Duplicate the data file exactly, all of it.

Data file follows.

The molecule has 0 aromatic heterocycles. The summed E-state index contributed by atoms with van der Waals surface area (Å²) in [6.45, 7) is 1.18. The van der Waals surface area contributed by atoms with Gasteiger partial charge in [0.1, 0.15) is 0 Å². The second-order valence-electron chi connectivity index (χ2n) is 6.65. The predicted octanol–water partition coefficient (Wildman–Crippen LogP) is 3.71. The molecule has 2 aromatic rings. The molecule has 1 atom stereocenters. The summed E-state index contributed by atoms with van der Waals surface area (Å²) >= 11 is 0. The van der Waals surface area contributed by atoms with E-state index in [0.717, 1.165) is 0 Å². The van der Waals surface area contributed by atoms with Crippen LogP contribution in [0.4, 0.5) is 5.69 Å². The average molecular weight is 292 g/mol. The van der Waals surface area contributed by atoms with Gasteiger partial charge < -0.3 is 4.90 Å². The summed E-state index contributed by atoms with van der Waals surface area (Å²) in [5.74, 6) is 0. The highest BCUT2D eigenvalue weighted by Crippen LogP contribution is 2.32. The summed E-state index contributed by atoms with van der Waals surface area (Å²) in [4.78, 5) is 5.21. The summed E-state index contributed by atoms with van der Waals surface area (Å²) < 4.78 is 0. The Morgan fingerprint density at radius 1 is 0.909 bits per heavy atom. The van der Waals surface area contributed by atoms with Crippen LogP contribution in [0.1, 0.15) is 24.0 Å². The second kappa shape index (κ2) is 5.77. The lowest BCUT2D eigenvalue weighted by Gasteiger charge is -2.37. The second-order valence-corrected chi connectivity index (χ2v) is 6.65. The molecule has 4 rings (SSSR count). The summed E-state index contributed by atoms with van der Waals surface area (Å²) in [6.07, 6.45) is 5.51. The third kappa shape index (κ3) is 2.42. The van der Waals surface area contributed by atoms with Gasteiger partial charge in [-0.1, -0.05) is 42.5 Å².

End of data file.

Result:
The molecule has 0 aromatic heterocycles. The summed E-state index contributed by atoms with van der Waals surface area (Å²) in [6.45, 7) is 1.18. The van der Waals surface area contributed by atoms with Gasteiger partial charge in [0.1, 0.15) is 0 Å². The second-order valence-electron chi connectivity index (χ2n) is 6.65. The predicted octanol–water partition coefficient (Wildman–Crippen LogP) is 3.71. The molecule has 2 aromatic rings. The molecule has 1 atom stereocenters. The summed E-state index contributed by atoms with van der Waals surface area (Å²) >= 11 is 0. The van der Waals surface area contributed by atoms with E-state index in [0.717, 1.165) is 0 Å². The van der Waals surface area contributed by atoms with Crippen LogP contribution in [0.4, 0.5) is 5.69 Å². The average molecular weight is 292 g/mol. The van der Waals surface area contributed by atoms with Gasteiger partial charge < -0.3 is 4.90 Å². The summed E-state index contributed by atoms with van der Waals surface area (Å²) in [5.74, 6) is 0. The highest BCUT2D eigenvalue weighted by Crippen LogP contribution is 2.32. The summed E-state index contributed by atoms with van der Waals surface area (Å²) in [4.78, 5) is 5.21. The summed E-state index contributed by atoms with van der Waals surface area (Å²) < 4.78 is 0. The Morgan fingerprint density at radius 1 is 0.909 bits per heavy atom. The van der Waals surface area contributed by atoms with Crippen LogP contribution in [0.1, 0.15) is 24.0 Å². The second kappa shape index (κ2) is 5.77. The lowest BCUT2D eigenvalue weighted by Gasteiger charge is -2.37. The second-order valence-corrected chi connectivity index (χ2v) is 6.65. The molecule has 4 rings (SSSR count). The summed E-state index contributed by atoms with van der Waals surface area (Å²) in [6.07, 6.45) is 5.51. The third kappa shape index (κ3) is 2.42. The van der Waals surface area contributed by atoms with Gasteiger partial charge in [-0.1, -0.05) is 42.5 Å².